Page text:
Live Nation drew the ire of thousands of Taylor Swift fans in the fall, after its website crashed when tickets for Swift’s upcoming “Eras” tour went on sale. Swifties also decried huge swings in the tickets’ prices and painfully long wait times. A similar debacle afflicted ticket sales for a Bad Bunny concert in Mexico City. As Swift apologized to fans, Congress swore to hold hearings, and on Tuesday the Senate Judiciary Committee held the first.
Ticketmaster merged with Live Nation, a concert venue and promotions company, in 2010, creating a live events behemoth that controls nearly every aspect of putting on a show short of the singing and dancing. On Tuesday, senators criticized how that vertical integration created a market-dominating powerhouse with little concern for average fans.
Classified documents found at former Vice President Pence’s Indiana home
A lawyer for former Vice President Mike Pence found 12 classified documents in a search of his Indiana home in the latest development related to the handling of secret information by officials.
Pence quickly moved to notify authorities and handed over the documents unearthed in the search, which was launched after similar searches turned up classified materials at President Joe Biden’s home and office.
Jacob said Pence, who is considering a 2024 presidential run, had no idea the documents were stored at his home and is cooperating fully with an investigation.
Ga. judge to consider release of grand jury report
ATLANTA — A Fulton County, Georgia, judge will hear arguments Tuesday from the District Attorney’s office, news media organizations and other stakeholders about whether to make public the final report of a special grand jury that investigated potential criminal interference in Georgia’s 2020 elections.
It will ultimately be up to Superior Court Judge Robert McBurney to determine whether to release the report, which is expected to include a summary of the grand jury’s findings and recommendations about whether anyone should be indicted.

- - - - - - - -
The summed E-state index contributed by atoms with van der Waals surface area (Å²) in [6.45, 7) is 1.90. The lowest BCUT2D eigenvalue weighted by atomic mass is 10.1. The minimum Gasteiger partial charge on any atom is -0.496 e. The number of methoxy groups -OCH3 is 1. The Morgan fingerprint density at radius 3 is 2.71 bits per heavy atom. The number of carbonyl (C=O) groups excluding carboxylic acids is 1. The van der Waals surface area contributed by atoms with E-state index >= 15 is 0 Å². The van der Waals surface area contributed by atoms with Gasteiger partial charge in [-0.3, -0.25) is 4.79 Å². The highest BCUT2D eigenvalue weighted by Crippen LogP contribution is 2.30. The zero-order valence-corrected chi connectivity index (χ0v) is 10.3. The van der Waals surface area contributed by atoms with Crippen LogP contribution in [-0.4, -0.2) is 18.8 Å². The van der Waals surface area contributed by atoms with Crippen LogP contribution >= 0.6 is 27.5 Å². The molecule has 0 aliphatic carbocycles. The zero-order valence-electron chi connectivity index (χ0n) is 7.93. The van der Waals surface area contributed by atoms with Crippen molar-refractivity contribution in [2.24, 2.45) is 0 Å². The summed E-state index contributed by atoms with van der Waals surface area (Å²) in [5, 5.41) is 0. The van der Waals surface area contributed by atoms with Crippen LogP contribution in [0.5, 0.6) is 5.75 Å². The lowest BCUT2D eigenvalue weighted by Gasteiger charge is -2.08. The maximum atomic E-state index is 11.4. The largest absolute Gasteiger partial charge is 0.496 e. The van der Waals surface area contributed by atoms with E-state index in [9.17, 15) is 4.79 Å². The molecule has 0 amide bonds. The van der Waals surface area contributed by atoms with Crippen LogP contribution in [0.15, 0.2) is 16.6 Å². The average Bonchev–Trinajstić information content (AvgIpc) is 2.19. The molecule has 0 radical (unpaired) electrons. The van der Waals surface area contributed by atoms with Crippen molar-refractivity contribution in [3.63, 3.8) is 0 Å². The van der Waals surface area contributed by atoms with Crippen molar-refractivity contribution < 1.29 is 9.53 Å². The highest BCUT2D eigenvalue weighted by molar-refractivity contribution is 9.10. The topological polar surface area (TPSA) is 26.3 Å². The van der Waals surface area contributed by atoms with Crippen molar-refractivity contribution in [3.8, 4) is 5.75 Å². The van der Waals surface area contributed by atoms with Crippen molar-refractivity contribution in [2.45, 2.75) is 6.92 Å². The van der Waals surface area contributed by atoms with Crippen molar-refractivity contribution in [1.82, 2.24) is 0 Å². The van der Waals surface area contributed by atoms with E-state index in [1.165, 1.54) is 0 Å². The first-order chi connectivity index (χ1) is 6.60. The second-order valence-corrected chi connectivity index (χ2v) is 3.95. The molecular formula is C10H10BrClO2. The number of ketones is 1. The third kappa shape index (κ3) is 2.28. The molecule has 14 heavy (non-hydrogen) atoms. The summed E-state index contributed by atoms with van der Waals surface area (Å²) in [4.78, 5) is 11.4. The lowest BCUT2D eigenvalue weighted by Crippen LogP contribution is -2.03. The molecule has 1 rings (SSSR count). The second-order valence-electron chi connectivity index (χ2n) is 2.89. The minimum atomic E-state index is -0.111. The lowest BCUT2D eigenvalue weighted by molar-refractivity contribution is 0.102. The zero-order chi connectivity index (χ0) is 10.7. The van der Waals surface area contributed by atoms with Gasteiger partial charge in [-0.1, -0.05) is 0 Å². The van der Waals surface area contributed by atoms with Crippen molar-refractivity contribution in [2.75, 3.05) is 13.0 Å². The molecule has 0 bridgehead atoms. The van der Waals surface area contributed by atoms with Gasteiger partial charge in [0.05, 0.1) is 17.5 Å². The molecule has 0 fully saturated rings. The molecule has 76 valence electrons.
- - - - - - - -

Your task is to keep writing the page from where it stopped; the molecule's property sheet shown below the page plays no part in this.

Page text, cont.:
U.S. sues Google to break up ad unit in heated antitrust fight
The U.S. Justice Department and eight states sued Alphabet Inc.’s Google, calling for the break up of the search giant’s ad-technology business over alleged illegal monopolization of the digital advertising market.
“The lawsuit we have filed today seeks to hold Google to account for what we allege are its longstanding monopolies in digital advertising technologies that content creators use to sell ads and advertisers use to buy ads on the open Internet,” said the Justice Department’s antitrust chief Jonathan Kanter in a news conference Tuesday announcing the suit.
Journalist deaths jumped by 50% in 2022, mostly fueled by increases in Ukraine, Mexico and Haiti, report says
The number of journalists killed last year was 50 percent higher than in 2021, mostly occuring in Haiti, Ukraine and Mexico, a new report said Tuesday.
Last year marked the deadliest for journalists since 2018, with 67 or more news media workers killed, the Committee to Protect Journalists (CPJ) said in its annual report. At least 41 of them were targeted for their work, the press freedom advocacy group said, while motives for the other 26 were still being investigated.
Ukraine saw 15 members of the press killed, Mexico 13 and Haiti seven. They were the highest journalist death counts CPJ has ever recorded for each nation.